Some wonderful works that assist moms with mindful, authentic parenting:

  • Even June Cleaver Would Forget the Juice Box: Cut Yourself Some Slack (and Still Raise Great Kids) in the Age of Extreme Parenting by Ann Dunnewold, PhD
  • Life Will Never Be the Same: The Real Mom’s Postpartum Survival Guideby Ann Dunnewold, PhD, and Diane Sanford, PhD
  • Mindful Woman by Sue Patton Thoele
  • The Courage to Be Yourself by Sue Patton Thoele
  • The Journey to Parenthood: Myths, Reality, and What Really Matters by Diana Lynn Barnes and Leigh Balber
  • Self-Nurture: Learning to Care for Yourself as Effectively as You Care for Everyone Else by Alice Domar

© Copyright 2012 GoodTherapy.org. All rights reserved. Permission to publish granted by Andrea Schneider, LCSW, therapist in San Dimas, California

The preceding article was solely written by the author named above. Any views and opinions expressed are not necessarily shared by GoodTherapy.org. Questions or concerns about the preceding article can be directed to the author or posted as a comment below.

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  • Nicholas

    Nicholas

    November 6th, 2012 at 9:11 AM

    Sounds like just an easy way to excuse bad parenting to me. What is so wrong with the pursuit of perfection? Why can’t we always strive to do our very best, especially when it comes to parenting? I am so sick of a culture that deliberately lowers standards so lazy people won’t feel bad about themselves.

  • Beckette

    Beckette

    November 6th, 2012 at 9:32 AM

    I am going to have to show this article to my sister. She thinks she has to be everything to everyone in her family and runs herself ragged. Hopefully this article will give her permission to slow down and take some time for herself. She only sleeps three hours a night because she is so busy trying to take care of everyone else!

  • Amy h

    Amy h

    November 6th, 2012 at 10:11 AM

    I am rotfl because this is exactly the moms I see at my daughter’s school every day, even at 7:30 am, and we call them the Stepfords! Apparently all they have to do all day is drop off the kids and then go play tennis or head to Starbucks or whatever. But because they are always there at pick up and drop off times looking so perfect it makes the rest of us working moms feel terrible.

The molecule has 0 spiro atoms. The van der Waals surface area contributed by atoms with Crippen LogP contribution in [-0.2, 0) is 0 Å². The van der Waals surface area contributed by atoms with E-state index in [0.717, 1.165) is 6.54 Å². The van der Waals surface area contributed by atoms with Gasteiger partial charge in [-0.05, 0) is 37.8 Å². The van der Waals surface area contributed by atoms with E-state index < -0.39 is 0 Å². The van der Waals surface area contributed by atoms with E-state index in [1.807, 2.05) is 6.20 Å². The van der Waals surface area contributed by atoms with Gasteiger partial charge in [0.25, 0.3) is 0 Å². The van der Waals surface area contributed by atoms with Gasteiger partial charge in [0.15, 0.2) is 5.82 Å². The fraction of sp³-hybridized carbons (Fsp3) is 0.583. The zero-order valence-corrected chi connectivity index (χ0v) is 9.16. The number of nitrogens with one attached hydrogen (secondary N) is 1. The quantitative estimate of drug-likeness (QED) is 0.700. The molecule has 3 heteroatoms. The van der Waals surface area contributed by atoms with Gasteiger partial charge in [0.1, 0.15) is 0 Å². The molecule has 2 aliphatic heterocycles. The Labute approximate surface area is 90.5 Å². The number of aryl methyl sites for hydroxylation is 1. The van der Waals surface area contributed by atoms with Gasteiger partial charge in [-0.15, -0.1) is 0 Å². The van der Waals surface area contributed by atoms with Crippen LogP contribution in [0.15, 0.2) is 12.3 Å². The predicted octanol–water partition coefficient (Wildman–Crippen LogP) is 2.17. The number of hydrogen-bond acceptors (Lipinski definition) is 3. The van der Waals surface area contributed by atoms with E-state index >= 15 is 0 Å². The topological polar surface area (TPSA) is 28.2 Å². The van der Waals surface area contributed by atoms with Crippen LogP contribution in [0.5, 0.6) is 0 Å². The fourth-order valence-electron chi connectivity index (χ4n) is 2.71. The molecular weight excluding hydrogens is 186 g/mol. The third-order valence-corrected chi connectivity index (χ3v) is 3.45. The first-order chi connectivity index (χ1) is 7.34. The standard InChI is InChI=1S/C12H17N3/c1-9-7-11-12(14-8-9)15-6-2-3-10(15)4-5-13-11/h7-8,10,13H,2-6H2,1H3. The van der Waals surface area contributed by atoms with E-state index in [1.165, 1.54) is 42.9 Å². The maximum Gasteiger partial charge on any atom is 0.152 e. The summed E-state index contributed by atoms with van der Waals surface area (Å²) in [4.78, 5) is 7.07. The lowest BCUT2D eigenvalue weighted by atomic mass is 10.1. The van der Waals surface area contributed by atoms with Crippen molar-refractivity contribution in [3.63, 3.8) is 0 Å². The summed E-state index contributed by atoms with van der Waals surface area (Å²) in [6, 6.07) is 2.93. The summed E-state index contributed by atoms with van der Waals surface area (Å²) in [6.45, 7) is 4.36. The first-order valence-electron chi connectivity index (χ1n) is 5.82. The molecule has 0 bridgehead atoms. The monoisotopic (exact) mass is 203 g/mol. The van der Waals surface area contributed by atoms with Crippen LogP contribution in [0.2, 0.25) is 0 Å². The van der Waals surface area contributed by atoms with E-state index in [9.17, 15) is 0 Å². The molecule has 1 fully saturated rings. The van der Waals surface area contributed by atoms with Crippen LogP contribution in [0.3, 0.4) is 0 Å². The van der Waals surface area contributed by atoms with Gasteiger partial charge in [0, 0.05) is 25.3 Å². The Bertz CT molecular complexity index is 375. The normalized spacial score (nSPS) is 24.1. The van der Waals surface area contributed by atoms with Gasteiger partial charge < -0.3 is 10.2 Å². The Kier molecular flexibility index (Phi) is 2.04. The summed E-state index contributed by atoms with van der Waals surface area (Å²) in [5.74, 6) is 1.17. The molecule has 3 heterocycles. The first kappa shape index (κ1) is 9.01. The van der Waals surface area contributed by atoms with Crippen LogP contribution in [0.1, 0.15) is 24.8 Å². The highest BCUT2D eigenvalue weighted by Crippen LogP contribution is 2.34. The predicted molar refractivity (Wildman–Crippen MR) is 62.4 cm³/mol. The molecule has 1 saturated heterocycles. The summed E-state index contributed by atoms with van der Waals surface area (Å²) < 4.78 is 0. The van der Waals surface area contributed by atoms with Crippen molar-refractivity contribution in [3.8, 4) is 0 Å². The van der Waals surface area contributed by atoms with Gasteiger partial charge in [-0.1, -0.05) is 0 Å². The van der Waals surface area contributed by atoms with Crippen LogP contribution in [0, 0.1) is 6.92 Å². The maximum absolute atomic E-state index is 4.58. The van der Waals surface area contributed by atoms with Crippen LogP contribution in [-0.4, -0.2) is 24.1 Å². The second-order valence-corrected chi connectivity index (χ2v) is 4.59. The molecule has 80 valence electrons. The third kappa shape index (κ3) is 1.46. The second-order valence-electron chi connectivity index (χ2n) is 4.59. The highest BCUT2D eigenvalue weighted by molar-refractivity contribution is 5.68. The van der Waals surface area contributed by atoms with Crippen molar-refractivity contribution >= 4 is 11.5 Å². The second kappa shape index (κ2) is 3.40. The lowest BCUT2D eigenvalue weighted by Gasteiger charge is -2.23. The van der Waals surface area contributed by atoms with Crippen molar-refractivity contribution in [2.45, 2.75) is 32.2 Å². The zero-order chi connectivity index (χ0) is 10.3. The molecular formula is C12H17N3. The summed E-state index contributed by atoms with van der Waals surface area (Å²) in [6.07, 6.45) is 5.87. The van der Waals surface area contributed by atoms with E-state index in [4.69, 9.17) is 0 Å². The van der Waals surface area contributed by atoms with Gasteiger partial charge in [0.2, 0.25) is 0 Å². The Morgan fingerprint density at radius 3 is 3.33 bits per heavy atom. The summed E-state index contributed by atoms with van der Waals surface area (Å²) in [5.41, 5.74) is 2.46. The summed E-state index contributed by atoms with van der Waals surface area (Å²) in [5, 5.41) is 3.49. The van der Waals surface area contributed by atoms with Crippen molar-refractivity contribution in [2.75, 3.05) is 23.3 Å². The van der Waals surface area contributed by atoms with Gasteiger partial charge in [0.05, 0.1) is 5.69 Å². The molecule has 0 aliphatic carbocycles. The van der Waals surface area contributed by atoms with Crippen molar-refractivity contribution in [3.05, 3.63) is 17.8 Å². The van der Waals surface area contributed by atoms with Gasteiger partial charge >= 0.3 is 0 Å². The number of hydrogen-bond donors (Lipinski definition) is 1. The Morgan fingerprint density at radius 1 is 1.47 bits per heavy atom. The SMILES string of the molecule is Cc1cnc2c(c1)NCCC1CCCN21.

• Erika

    Erika

    November 6th, 2012 at 1:20 PM

    Thank you for this piece. I’d like to take your point a step further and talk about what competitive parenting does to the kids who witness it. In my years as a teacher, a therapist, and a mom, I’ve always tried to share the message that our character is not defined by our successes or failures, but by how we respond to them. What competitive parenting can do is focus so much on results that even the chance or perception of failure (on the part of parents or kids) can be a cause for tremendous anxiety.

    In working with anxious parents, I “reassure” them by telling them they are going to mess up. It’s guaranteed. They probably already have. Multiple times. They will not be perfect. So, now that we can accept that there will be mistakes, let’s look at how to handle them. Let’s look at how to grow and improve. Let’s look at how to strive for goals without being terrified of not reaching them. Isn’t that what we want our kids to do?

  • Andrea

    Andrea

    November 6th, 2012 at 4:29 PM

    @Erika–right on! I absolutely agree…insecurities from parents can create a dynamic of competition that children pick up as well, in which case that dynamic plays out on the schoolyard…and the cycle continues…great that you address “good enough” parenting in your practice as well ;)

  • Christine

    Christine

    December 13th, 2012 at 4:33 PM

    As an art therapist and mom volunteer I have observed the deep confusion and real housewife misguided bitter viciousness that defined the only self diminishing definitions self wounding moms are given in the west. Brought up multi culturally I have never seen this vicious competitive gossip and ingrained maliciousness in moms of East Indian culture who live to gather together, laugh and support each other in a light hearted way, even in Italy, Puerto Rico. It is truly an American hard boiled inner terror and backbiting because we don’t know who we are other than our stature and we are not brought up to respect kindness. You are right, the opposite danger is thinking lowering our standards of possibility in keeping ourselves at our best is the answer, hating and snarking the women you speak of is as bad as being them. My friend a former model just keeps up her best self in a relaxed, super friendly woman supportive manner teaching her kids kindness is the most impotant.

  • elle

    elle

    December 15th, 2012 at 10:36 PM

    Hunh. I’m no therapist, but this seems more like child-as-extension-of-ego than actual parenting. In which case, it can’t really be given the title Competitive Parenting, but rather Non-Mothering.